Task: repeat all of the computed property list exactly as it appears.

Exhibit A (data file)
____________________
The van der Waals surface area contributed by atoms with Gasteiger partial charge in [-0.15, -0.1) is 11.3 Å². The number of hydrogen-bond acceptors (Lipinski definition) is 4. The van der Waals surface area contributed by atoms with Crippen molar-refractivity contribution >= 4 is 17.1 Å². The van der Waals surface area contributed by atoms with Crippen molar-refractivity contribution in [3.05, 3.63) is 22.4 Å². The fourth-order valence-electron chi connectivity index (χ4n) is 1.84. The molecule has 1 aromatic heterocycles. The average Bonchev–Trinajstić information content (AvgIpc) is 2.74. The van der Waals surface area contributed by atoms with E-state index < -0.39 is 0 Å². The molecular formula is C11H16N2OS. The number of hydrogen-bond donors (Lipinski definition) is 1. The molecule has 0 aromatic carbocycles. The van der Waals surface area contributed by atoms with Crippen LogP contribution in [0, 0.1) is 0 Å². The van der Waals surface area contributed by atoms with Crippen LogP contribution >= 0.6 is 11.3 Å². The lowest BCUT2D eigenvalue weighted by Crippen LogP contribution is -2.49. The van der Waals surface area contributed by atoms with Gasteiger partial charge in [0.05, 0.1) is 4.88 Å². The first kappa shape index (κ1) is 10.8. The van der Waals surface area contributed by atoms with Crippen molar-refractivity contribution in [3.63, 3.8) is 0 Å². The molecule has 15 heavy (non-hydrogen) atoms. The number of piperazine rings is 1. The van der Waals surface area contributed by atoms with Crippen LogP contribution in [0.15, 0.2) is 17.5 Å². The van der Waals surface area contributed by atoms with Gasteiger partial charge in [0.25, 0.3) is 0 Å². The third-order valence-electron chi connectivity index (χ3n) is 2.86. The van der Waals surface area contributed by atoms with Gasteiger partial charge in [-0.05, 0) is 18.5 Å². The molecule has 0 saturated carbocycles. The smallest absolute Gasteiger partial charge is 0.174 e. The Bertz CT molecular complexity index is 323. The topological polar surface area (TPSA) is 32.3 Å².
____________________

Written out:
The van der Waals surface area contributed by atoms with Gasteiger partial charge in [-0.15, -0.1) is 11.3 Å². The number of hydrogen-bond acceptors (Lipinski definition) is 4. The van der Waals surface area contributed by atoms with Crippen molar-refractivity contribution >= 4 is 17.1 Å². The van der Waals surface area contributed by atoms with Crippen molar-refractivity contribution in [3.05, 3.63) is 22.4 Å². The fourth-order valence-electron chi connectivity index (χ4n) is 1.84. The molecule has 1 aromatic heterocycles. The average Bonchev–Trinajstić information content (AvgIpc) is 2.74. The van der Waals surface area contributed by atoms with E-state index < -0.39 is 0 Å². The molecular formula is C11H16N2OS. The number of hydrogen-bond donors (Lipinski definition) is 1. The molecule has 0 aromatic carbocycles. The van der Waals surface area contributed by atoms with Crippen LogP contribution in [0, 0.1) is 0 Å². The van der Waals surface area contributed by atoms with Crippen LogP contribution >= 0.6 is 11.3 Å². The lowest BCUT2D eigenvalue weighted by Crippen LogP contribution is -2.49. The van der Waals surface area contributed by atoms with Gasteiger partial charge in [0.05, 0.1) is 4.88 Å². The first kappa shape index (κ1) is 10.8. The van der Waals surface area contributed by atoms with Crippen molar-refractivity contribution in [3.63, 3.8) is 0 Å². The molecule has 15 heavy (non-hydrogen) atoms. The number of piperazine rings is 1. The van der Waals surface area contributed by atoms with Crippen LogP contribution in [0.15, 0.2) is 17.5 Å². The van der Waals surface area contributed by atoms with Gasteiger partial charge in [0.25, 0.3) is 0 Å². The third-order valence-electron chi connectivity index (χ3n) is 2.86. The van der Waals surface area contributed by atoms with Gasteiger partial charge in [-0.05, 0) is 18.5 Å². The molecule has 0 saturated carbocycles. The smallest absolute Gasteiger partial charge is 0.174 e. The Bertz CT molecular complexity index is 323. The topological polar surface area (TPSA) is 32.3 Å².